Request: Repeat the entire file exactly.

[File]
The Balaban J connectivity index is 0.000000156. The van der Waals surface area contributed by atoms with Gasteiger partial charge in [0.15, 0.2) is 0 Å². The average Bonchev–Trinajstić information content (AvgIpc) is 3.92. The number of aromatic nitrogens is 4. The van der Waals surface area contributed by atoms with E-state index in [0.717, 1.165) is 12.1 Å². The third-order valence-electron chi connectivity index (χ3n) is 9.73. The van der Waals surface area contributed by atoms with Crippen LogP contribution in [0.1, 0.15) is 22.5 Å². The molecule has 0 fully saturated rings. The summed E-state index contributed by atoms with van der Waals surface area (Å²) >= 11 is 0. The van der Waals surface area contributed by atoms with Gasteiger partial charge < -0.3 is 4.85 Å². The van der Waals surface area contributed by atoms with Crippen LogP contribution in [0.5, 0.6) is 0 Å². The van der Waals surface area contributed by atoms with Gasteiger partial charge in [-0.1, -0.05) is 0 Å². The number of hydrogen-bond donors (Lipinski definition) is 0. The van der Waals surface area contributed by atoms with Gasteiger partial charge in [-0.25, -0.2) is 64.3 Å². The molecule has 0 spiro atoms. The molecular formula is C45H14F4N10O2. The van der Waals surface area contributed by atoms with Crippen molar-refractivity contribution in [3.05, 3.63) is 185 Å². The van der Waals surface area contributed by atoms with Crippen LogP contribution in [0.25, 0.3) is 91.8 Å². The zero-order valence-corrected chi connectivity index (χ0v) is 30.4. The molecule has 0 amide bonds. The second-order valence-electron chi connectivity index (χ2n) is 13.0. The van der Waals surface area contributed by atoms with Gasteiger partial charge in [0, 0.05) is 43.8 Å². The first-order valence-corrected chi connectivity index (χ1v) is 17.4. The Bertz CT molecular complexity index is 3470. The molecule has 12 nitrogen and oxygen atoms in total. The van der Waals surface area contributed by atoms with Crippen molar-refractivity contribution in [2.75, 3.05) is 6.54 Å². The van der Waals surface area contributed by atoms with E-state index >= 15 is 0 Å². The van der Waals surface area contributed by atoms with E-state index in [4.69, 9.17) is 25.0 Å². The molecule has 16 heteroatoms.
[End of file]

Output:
The Balaban J connectivity index is 0.000000156. The van der Waals surface area contributed by atoms with Gasteiger partial charge in [0.15, 0.2) is 0 Å². The average Bonchev–Trinajstić information content (AvgIpc) is 3.92. The number of aromatic nitrogens is 4. The van der Waals surface area contributed by atoms with E-state index in [0.717, 1.165) is 12.1 Å². The third-order valence-electron chi connectivity index (χ3n) is 9.73. The van der Waals surface area contributed by atoms with Crippen LogP contribution in [0.1, 0.15) is 22.5 Å². The molecule has 0 fully saturated rings. The summed E-state index contributed by atoms with van der Waals surface area (Å²) >= 11 is 0. The van der Waals surface area contributed by atoms with Gasteiger partial charge < -0.3 is 4.85 Å². The van der Waals surface area contributed by atoms with Crippen LogP contribution in [0.5, 0.6) is 0 Å². The van der Waals surface area contributed by atoms with Gasteiger partial charge in [-0.1, -0.05) is 0 Å². The number of hydrogen-bond donors (Lipinski definition) is 0. The van der Waals surface area contributed by atoms with Gasteiger partial charge in [-0.25, -0.2) is 64.3 Å². The molecule has 0 spiro atoms. The molecular formula is C45H14F4N10O2. The van der Waals surface area contributed by atoms with Crippen molar-refractivity contribution in [3.05, 3.63) is 185 Å². The van der Waals surface area contributed by atoms with Crippen LogP contribution in [0.25, 0.3) is 91.8 Å². The zero-order valence-corrected chi connectivity index (χ0v) is 30.4. The molecule has 0 amide bonds. The second-order valence-electron chi connectivity index (χ2n) is 13.0. The van der Waals surface area contributed by atoms with Gasteiger partial charge in [0, 0.05) is 43.8 Å². The first-order valence-corrected chi connectivity index (χ1v) is 17.4. The Bertz CT molecular complexity index is 3470. The molecule has 12 nitrogen and oxygen atoms in total. The van der Waals surface area contributed by atoms with Crippen molar-refractivity contribution in [2.75, 3.05) is 6.54 Å². The van der Waals surface area contributed by atoms with E-state index >= 15 is 0 Å². The van der Waals surface area contributed by atoms with E-state index in [4.69, 9.17) is 25.0 Å². The molecule has 16 heteroatoms.